Cierva Point and offshore islands Important Bird Area
The Important Bird Area (IBA) lies 50 km to the east of Brabant Island, with Cierva Point forming both the northwest extremity of Sladun Peninsula and the south side of the entrance to Cierva Cove. The IBA is defined by the same boundary as Antarctic Specially Protected Area (ASPA 134) which includes Cierva Point, Midas Island, Sterneck Island, Moss Islands and other offshore islands as well as the intervening sea and intertidal zone. At Cierva Point the south-facing slopes are glaciated, whilst the north- and west-facing slopes are ice-free. The land rises to over 500 m at the coastal cliffs. The Argentine Primavera Station lies close to the IBA boundary on the northern tip of Cierva Point.
Flora and fauna
The site was designated an ASPA for the great scientific value of its unusual biodiversity, including many species of plants, birds, and invertebrates. The unique topography, with the abundance and diversity of the vegetation, have created favourable conditions for the formation of numerous microhabitats. The extensive coastal vegetation includes lichens, mosses and grasses, with Antarctic hairgrass and Antarctic pearlwort. The mineral soils contain cyanobacteria and diatoms. Terrestrial arthropods and non-marine microalgae are abundant.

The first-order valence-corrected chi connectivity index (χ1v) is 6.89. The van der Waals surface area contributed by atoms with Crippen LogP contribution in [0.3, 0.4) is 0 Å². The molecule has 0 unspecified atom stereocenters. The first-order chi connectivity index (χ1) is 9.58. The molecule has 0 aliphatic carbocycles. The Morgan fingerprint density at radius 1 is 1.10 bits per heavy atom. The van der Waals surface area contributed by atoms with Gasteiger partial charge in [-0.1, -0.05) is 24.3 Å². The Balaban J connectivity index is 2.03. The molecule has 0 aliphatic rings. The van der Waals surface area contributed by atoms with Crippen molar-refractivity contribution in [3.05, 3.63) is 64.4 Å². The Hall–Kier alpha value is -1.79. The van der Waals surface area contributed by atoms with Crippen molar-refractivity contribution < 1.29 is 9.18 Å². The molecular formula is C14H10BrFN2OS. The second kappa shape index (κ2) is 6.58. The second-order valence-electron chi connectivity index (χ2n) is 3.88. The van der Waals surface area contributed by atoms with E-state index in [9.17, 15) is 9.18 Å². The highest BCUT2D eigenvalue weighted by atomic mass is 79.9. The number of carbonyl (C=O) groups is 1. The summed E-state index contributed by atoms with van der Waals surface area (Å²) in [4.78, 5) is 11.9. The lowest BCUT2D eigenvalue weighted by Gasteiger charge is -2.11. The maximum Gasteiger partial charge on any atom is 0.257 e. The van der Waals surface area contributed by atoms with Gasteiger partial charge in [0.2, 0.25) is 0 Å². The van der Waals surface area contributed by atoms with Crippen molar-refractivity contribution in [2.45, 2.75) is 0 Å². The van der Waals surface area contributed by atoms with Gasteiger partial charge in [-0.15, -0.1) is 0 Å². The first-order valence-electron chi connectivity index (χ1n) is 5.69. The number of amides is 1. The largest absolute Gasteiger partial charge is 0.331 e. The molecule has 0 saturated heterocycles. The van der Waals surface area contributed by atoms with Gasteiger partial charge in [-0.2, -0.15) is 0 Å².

The site has been identified as an IBA by BirdLife International because it supports about 500 breeding pairs of south polar skuas. Other birds recorded as nesting there include imperial shags, southern giant petrels, chinstrap and gentoo penguins, Wilson's storm petrels, Cape petrels, snow petrels, kelp gulls, Antarctic terns and snowy sheathbills.
- "Cierva Point and offshore islands". BirdLife data zone: Important Bird Areas. BirdLife International. 2012. Retrieved 2012-12-13.
- "Cierva Point and offshore islands, Danco Coast, Antarctic Peninsula" (PDF). Management Plan for Antarctic Specially Protected Area No. 134: Measure 1, Annex D. Antarctic Treaty Secretariat. 2006. Retrieved 2013-09-10.